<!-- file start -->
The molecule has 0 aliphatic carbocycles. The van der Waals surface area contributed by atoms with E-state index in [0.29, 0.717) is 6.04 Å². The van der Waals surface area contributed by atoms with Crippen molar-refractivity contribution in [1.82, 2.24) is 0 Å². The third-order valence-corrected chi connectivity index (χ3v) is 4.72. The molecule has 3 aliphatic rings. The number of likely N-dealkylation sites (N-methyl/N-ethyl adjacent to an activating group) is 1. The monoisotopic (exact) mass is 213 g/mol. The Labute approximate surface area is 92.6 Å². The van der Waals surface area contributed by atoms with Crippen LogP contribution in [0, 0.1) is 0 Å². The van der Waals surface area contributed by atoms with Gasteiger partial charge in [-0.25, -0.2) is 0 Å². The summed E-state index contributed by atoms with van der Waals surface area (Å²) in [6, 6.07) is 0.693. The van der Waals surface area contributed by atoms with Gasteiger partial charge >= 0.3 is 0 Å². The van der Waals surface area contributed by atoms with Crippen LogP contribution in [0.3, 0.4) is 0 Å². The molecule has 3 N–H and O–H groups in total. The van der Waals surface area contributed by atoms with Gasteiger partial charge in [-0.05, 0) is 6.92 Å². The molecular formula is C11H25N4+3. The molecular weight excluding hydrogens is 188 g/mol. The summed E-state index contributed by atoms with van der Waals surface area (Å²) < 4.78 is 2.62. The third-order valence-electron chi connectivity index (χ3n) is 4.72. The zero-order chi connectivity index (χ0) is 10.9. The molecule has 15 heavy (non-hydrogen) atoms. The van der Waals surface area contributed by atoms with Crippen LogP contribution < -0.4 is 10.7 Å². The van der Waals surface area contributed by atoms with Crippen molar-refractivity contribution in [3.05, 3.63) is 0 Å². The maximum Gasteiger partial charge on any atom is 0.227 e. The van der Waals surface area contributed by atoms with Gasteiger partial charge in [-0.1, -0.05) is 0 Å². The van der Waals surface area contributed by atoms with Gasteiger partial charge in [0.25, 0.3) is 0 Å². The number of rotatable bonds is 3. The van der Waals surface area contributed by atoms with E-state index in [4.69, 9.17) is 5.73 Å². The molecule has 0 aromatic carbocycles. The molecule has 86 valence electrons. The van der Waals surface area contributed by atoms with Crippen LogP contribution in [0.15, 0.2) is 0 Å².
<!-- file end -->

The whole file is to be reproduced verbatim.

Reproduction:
The molecule has 0 aliphatic carbocycles. The van der Waals surface area contributed by atoms with E-state index in [0.29, 0.717) is 6.04 Å². The van der Waals surface area contributed by atoms with Crippen molar-refractivity contribution in [1.82, 2.24) is 0 Å². The third-order valence-corrected chi connectivity index (χ3v) is 4.72. The molecule has 3 aliphatic rings. The number of likely N-dealkylation sites (N-methyl/N-ethyl adjacent to an activating group) is 1. The monoisotopic (exact) mass is 213 g/mol. The Labute approximate surface area is 92.6 Å². The van der Waals surface area contributed by atoms with Crippen LogP contribution in [0, 0.1) is 0 Å². The van der Waals surface area contributed by atoms with Gasteiger partial charge in [-0.25, -0.2) is 0 Å². The summed E-state index contributed by atoms with van der Waals surface area (Å²) in [6, 6.07) is 0.693. The van der Waals surface area contributed by atoms with Gasteiger partial charge >= 0.3 is 0 Å². The van der Waals surface area contributed by atoms with Crippen LogP contribution in [0.3, 0.4) is 0 Å². The molecule has 3 N–H and O–H groups in total. The van der Waals surface area contributed by atoms with Gasteiger partial charge in [-0.05, 0) is 6.92 Å². The molecular formula is C11H25N4+3. The molecular weight excluding hydrogens is 188 g/mol. The summed E-state index contributed by atoms with van der Waals surface area (Å²) < 4.78 is 2.62. The third-order valence-electron chi connectivity index (χ3n) is 4.72. The zero-order chi connectivity index (χ0) is 10.9. The molecule has 15 heavy (non-hydrogen) atoms. The van der Waals surface area contributed by atoms with Crippen LogP contribution < -0.4 is 10.7 Å². The van der Waals surface area contributed by atoms with Crippen molar-refractivity contribution in [3.05, 3.63) is 0 Å². The maximum Gasteiger partial charge on any atom is 0.227 e. The van der Waals surface area contributed by atoms with Gasteiger partial charge in [-0.1, -0.05) is 0 Å². The van der Waals surface area contributed by atoms with Gasteiger partial charge in [0.25, 0.3) is 0 Å². The number of rotatable bonds is 3. The van der Waals surface area contributed by atoms with E-state index in [4.69, 9.17) is 5.73 Å². The molecule has 0 aromatic carbocycles. The molecule has 86 valence electrons. The van der Waals surface area contributed by atoms with Crippen LogP contribution in [0.15, 0.2) is 0 Å².